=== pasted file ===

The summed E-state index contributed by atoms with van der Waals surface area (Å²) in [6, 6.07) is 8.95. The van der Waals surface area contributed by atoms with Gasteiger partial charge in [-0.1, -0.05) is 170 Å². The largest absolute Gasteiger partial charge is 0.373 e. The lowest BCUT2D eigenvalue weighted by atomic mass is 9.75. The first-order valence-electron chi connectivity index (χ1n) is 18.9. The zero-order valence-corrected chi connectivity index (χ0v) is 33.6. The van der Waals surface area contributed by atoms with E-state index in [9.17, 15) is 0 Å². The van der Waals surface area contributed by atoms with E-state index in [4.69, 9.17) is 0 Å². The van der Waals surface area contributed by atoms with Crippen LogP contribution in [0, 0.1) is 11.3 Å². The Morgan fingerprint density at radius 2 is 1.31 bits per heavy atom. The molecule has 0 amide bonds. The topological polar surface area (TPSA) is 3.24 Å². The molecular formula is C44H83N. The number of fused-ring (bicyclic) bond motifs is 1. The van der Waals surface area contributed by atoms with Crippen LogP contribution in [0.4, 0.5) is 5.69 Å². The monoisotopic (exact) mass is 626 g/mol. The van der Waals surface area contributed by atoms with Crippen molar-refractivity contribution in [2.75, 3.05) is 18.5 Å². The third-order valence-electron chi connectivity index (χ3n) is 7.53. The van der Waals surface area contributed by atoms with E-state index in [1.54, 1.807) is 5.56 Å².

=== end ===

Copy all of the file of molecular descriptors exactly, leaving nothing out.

The summed E-state index contributed by atoms with van der Waals surface area (Å²) in [6, 6.07) is 8.95. The van der Waals surface area contributed by atoms with Gasteiger partial charge in [-0.1, -0.05) is 170 Å². The largest absolute Gasteiger partial charge is 0.373 e. The lowest BCUT2D eigenvalue weighted by atomic mass is 9.75. The first-order valence-electron chi connectivity index (χ1n) is 18.9. The zero-order valence-corrected chi connectivity index (χ0v) is 33.6. The van der Waals surface area contributed by atoms with E-state index in [9.17, 15) is 0 Å². The van der Waals surface area contributed by atoms with E-state index in [4.69, 9.17) is 0 Å². The van der Waals surface area contributed by atoms with Crippen LogP contribution in [0, 0.1) is 11.3 Å². The Morgan fingerprint density at radius 2 is 1.31 bits per heavy atom. The molecule has 0 amide bonds. The topological polar surface area (TPSA) is 3.24 Å². The molecular formula is C44H83N. The number of fused-ring (bicyclic) bond motifs is 1. The van der Waals surface area contributed by atoms with Crippen LogP contribution in [0.4, 0.5) is 5.69 Å². The monoisotopic (exact) mass is 626 g/mol. The van der Waals surface area contributed by atoms with Crippen molar-refractivity contribution in [2.75, 3.05) is 18.5 Å². The third-order valence-electron chi connectivity index (χ3n) is 7.53. The van der Waals surface area contributed by atoms with E-state index in [1.54, 1.807) is 5.56 Å².